It is noteworthy that while the QPA serves as the basis for any patient responsibility in OON contexts, it does not determine the OON payment amount to the OON provider.

Initial Payment Amount

To prevent billing disputes between providers and insurers, the interim final rule requires plans to make an initial OON payment (or send a notice denying payment) within 30 calendar days after a clean claim is submitted for emergency services or non-emergency services performed by nonparticipating providers at participating facilities. The initial payment should reflect the amount that the plan intends to be payment in full; it is not intended to be a first installment. While the interim final rule did not provide guidance on the dollar amount of the initial payment, the agencies requested comments on whether and how the rate should be set in the future, and noted that some states already set standards for minimum initial payment amounts, which should be followed.

OON Payment Rates

Under the interim final rule, the OON payment rate is (i) any State law or All-Payer Model Agreement mandated rate, (ii) the amount agreed by the parties or (iii) the rate determined through an independent dispute resolution (IDR) process contained in the statute (i.e., 30 day negotiation period, if no agreement is reached, followed within 4 days by a demand for IDR, which  is “baseball” arbitration, with the arbitrator choosing one of the parties’ proposals based on the QPA and other factors such as acuity of illness, academic/teaching status, market share, and efforts to enter into managed care agreements; the IDR process cannot consider “usual and customary” rates or public payer rates in determining the OON payment amount).  Note, however, that the regulators are committed to providing further regulatory guidance on the IDR process.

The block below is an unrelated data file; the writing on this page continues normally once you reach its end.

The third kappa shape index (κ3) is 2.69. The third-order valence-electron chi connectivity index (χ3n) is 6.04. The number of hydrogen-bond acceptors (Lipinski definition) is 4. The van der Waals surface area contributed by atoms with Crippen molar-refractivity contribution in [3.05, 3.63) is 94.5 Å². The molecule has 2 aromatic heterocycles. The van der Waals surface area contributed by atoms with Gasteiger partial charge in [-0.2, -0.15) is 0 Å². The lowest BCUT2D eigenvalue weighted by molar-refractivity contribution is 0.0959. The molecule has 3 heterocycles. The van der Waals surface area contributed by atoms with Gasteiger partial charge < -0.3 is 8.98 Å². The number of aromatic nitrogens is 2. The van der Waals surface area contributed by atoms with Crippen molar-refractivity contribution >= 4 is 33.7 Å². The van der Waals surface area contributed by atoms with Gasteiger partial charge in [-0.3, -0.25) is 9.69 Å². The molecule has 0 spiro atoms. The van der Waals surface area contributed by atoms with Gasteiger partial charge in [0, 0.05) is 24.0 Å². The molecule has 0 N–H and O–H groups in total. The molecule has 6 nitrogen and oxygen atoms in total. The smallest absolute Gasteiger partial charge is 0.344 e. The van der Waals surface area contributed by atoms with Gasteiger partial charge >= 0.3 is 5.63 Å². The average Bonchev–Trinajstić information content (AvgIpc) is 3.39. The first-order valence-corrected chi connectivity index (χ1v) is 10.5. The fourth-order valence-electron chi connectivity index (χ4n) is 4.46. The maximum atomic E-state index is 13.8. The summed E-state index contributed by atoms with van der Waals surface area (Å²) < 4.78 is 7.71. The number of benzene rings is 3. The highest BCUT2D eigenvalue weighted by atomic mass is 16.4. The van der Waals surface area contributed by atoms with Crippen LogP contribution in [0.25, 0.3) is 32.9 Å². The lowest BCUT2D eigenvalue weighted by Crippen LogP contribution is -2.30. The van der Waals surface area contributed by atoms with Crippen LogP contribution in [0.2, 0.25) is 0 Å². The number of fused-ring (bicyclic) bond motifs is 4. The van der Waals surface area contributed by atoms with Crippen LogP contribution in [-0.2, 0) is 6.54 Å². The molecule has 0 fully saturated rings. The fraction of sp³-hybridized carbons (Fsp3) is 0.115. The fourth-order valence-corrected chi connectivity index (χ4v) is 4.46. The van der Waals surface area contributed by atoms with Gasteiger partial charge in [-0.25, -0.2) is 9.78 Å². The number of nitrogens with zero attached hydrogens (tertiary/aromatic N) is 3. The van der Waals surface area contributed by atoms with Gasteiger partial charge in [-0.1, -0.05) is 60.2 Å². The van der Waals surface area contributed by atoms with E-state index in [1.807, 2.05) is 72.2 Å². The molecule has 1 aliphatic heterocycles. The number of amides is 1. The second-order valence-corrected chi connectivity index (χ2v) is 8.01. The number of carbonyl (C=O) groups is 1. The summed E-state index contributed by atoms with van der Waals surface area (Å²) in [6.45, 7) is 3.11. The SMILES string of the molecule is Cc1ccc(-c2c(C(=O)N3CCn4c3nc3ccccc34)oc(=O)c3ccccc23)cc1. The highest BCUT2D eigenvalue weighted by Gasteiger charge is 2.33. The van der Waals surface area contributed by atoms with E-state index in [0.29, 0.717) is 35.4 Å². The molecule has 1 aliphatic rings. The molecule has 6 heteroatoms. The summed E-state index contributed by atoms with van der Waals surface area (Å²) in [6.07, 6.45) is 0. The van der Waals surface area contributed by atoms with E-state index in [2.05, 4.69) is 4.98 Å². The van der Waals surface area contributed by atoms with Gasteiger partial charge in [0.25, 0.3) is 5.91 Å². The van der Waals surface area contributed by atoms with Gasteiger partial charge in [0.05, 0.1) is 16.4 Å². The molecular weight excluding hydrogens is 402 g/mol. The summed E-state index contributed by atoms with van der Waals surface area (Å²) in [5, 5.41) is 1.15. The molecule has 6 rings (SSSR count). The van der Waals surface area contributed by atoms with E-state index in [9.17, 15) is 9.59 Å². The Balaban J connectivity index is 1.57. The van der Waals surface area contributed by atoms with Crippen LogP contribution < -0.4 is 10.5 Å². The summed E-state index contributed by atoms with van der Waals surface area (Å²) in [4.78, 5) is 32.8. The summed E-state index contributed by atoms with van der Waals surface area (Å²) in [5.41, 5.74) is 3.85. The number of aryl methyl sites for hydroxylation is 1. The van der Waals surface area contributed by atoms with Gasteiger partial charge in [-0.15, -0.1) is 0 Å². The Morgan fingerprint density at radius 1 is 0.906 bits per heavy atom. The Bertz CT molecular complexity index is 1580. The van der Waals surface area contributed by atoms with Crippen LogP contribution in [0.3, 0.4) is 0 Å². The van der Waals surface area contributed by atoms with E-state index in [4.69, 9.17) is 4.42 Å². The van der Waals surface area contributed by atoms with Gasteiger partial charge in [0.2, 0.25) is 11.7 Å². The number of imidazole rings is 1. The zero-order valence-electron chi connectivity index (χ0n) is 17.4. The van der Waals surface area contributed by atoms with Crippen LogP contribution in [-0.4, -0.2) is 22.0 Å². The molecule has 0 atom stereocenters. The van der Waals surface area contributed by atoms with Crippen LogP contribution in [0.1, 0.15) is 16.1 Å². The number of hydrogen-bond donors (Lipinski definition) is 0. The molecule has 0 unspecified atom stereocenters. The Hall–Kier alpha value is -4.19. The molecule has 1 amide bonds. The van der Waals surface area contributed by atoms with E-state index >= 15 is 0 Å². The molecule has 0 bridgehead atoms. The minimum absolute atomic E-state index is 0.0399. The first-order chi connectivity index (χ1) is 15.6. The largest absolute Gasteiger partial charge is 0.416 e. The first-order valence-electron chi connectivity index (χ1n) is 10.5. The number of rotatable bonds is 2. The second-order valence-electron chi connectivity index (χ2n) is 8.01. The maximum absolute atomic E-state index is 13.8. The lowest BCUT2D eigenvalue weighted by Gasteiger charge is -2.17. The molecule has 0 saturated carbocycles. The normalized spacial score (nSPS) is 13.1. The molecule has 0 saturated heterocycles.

More to Come

The interim final rule is set to take effect on January 1, 2022.  The No Surprises Act also implements price transparency initiatives and as noted above, an IDR process, which OON providers may utilize if they disagree with a payment made by a health plan for services subject to the surprise billing protections described above. Regulations on such are forthcoming, and we will be sure to provide updates in a timely manner.

[1] Remember, however, that in general, under the No Surprises Act and the interim final rule, the protections that limit cost-sharing and prohibit balance billing do not apply to certain non-emergency services performed by OON providers at participating health care facilities, if the provider or facility provides notice to the enrollee, and obtains the individual’s consent to waive the balance billing protections. However, providers and facilities may not provide such notice or seek consent from individuals in certain circumstances where surprise bills are likely to occur, such as for ancillary services provided by OON providers in connection with non-emergency care in a participating facility. In such circumstances, balance billing is prohibited, and the other protections of the No Surprises Act, such as in-network cost-sharing requirements, continue to apply.